Wednesday, March 9, 2011

Folk/Viking/Pagan Metal

I have heard it said that drawing a distinction between Viking metal and folk metal is totally arbitrary. That the two are really just alternate names for the same sub-genre. Unfortunately, the labeling process is often complicated by this approach. I am not one who feels that everything needs to fit into a small, specific category. However, when trying to differentiate between two different things, having such labels available can be rather handy. Believe it or not, there are actually differences between these sub-genres, though they aren't always the type of distinct and exclusive differences you encounter between, say, death and power metal. It's more like the subtle break-over point between proto-black thrash bands and full black metal: sometimes the lines are blurry. Still, there are bands which clearly fall into specific categories within these styles. Bathory played Viking metal. Falkenbach play Viking metal. Korpiklaani, on the other hand, are clearly and distinctly a folk metal band. The whole "pagan metal" thing is really more of a re-labeling effort than a distinct style, but it has become a nice catch-all term for bands like Wolfchant who clearly fall into that general realm of music but don't readily fit into either of the previously existing categories. This is particularly true of bands whose styles and themes fit within the sphere of folk metal but who don't employ any folk instrumentation.

Between Viking and folk, though, there are often distinct differences. Viking metal is designed to sound "epic". Sound effects with clashing swords and crashing surf often appear. Songs are typically lengthy narratives. Deep-voiced male chants, battle-horns, large bells or gongs, slow tempos, and significant doses of reverb are all frequently employed to create mental images of golden halls and Viking battles. There are bands that take a faster, harsher, more aggressively stripped-down approach, but those are typically the bands that blend partially into the black metal scene. On the other end of the spectrum, significant use of violins and pipes, as well as more upbeat tempos, are sometime employed. Those are the bands that blur the lines into folk. Folk metal, in general, uses such instruments quite heavily, along with assorted other acoustic instrumentation native to their specific region, and while perky upbeat tempos are by no means essential, they are relatively common. Traditional folk melodies of the band's nation are often employed as well.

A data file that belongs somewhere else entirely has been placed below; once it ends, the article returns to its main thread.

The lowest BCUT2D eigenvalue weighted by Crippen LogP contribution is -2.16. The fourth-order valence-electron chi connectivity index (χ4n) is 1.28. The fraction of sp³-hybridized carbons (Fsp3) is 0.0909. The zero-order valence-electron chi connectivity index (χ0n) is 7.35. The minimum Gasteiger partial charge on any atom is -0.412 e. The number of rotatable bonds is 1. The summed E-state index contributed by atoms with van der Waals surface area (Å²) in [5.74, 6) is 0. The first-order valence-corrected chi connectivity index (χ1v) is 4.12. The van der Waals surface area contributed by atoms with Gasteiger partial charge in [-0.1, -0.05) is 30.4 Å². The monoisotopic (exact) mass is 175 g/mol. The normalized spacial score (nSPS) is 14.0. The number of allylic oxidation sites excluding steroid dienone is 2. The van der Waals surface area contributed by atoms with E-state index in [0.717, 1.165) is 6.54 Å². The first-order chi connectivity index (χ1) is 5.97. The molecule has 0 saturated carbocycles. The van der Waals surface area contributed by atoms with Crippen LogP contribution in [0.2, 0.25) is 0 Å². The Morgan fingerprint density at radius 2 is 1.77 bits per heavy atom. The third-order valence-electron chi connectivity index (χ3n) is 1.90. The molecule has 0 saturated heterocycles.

Really, the whole feel of Viking and folk metal are quite different from one another. For the starkest possible illustration of this difference, I would suggest listening to the songs "One Rode to Asa Bay" by Bathory, then "Wooden Pints" by Korpiklaani.

Well, with all that being said, it's rare to find somebody who loves Viking metal and hates folk metal, or vice-versa, especially considering that the preponderance of folk metal is from northern European countries and thus exhibits many similar tendencies to Viking metal. There are a number of interesting exceptions to that rule (particularly tribal metal) but I'll save that for another post. For now, I'll be lumping all my Viking/pagan/folk offerings together and presenting you with a handful of these bands which I really enjoy but which you may never have heard of before.

Gernotshagen - I love this band, or at least their present state. These Germans have only released 2 albums since their formation in 1999, and I'd be lying if I said their debut was brilliant. Their 2008 release "Märe aus Wäldernen Hallen", however, is fantastic and largely unknown.